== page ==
After dilation of the vessel and after comprehensive radiological imaging of the coronary artery system, the cardiac catheter is returned to the outside. A few minutes later the sheath is pulled out and a pressure bandage is applied. This must not be removed until 24 hours after the examination.

In the meantime, however, the time required is being shortened accordingly. The patient should move and lie down as little as possible during this time. Before the dressing is removed, the puncture site must be examined by a doctor.

The doctor listens to the areas above and next to the vessel with his stethoscope and checks whether there is any flow noise or a hematoma. The pressure dressing can only be removed if the puncture site is without findings. The reason for these precautionary measures is that the arterial vascular system is under enormous pressure.

Post-bleeding occurs relatively frequently. After stent implantation, the patient should take an ASA-clopidogrel combination to ensure that the blood remains thin and does not begin to clot on the stent. A cardiac catheter examination is always performed if there is a suspicion of acute coronary syndrome, heart attack or angina pectoris attack.

Patients who report pain or pressure on the chest during exercise or at rest are potential candidates for cardiac catheterization. After a confirmed myocardial infarction (ECG changes, laboratory changes, and patient’s clinic), a cardiac catheterization is usually performed to confirm and treat a heart attack. Depending on the region and accessibility of the nearest cardiac catheterization laboratory, an examination is performed.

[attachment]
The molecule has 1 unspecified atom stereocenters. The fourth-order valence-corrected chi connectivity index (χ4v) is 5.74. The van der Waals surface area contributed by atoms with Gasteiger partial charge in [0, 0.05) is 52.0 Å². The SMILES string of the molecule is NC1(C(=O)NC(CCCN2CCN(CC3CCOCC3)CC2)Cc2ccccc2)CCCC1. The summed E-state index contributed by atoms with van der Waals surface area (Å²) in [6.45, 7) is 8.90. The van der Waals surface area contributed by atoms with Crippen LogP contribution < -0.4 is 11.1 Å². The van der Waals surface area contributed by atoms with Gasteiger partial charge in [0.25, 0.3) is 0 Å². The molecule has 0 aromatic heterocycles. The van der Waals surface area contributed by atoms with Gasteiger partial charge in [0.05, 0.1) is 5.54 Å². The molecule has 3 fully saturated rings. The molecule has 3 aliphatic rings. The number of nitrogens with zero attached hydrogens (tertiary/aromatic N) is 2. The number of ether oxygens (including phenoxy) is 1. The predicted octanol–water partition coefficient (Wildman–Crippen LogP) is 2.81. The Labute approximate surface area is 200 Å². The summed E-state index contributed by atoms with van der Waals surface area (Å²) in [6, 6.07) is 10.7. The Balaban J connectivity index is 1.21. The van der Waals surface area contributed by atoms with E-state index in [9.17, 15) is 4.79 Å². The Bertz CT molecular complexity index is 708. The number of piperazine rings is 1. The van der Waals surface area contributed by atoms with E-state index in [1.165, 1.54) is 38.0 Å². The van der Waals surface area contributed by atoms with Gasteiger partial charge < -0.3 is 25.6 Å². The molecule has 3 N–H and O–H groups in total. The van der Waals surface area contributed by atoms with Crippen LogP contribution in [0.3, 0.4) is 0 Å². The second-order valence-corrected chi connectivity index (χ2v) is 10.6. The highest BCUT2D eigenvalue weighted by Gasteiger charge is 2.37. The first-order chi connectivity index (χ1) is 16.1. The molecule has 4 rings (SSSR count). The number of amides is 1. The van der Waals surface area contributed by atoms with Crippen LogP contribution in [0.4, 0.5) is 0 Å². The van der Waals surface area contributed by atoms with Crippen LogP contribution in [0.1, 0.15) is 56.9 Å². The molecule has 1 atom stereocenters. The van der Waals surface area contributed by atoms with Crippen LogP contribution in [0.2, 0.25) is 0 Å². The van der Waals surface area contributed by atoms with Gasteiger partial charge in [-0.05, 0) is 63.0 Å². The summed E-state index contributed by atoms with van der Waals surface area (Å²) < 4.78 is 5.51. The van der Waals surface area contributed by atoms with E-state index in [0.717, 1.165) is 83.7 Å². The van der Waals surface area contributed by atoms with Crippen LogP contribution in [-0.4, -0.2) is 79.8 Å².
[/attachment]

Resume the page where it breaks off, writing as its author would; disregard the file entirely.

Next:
If the next laboratory cannot be reached quickly enough, the blood must first be diluted by means of drug lysis. However, there are numerous cardiac catheter laboratories in large conurbations in Germany, so this type of examination is the method of choice for heart attacks. Prolonged discomfort on the chest during movement (stable angina pectoris) or at rest (unstable angina pectoris) can also be diagnosed and treated with a cardiac catheter examination (heart catheterization). A cardiac catheterization (cardiac catheterization) should not be performed if the patient has a highly elevated potassium level or digitalis level in the blood, if there is an infection or sepsis, if there is uncontrolled hypertension or decreased blood pressure, if there is a contrast medium allergy, if the patient suffers from renal insufficiency, if the patient has problems with blood clotting, or if a cardiac catheterization is of insufficient diagnostic or therapeutic value.Furthermore, no cardiac catheterization should be performed if there is a so-called tachycardia (very fast pulse rate), a pronounced heart failure, an inflammation of the heart valves or the heart muscle or pericardium, or if the patient is in pulmonary edema.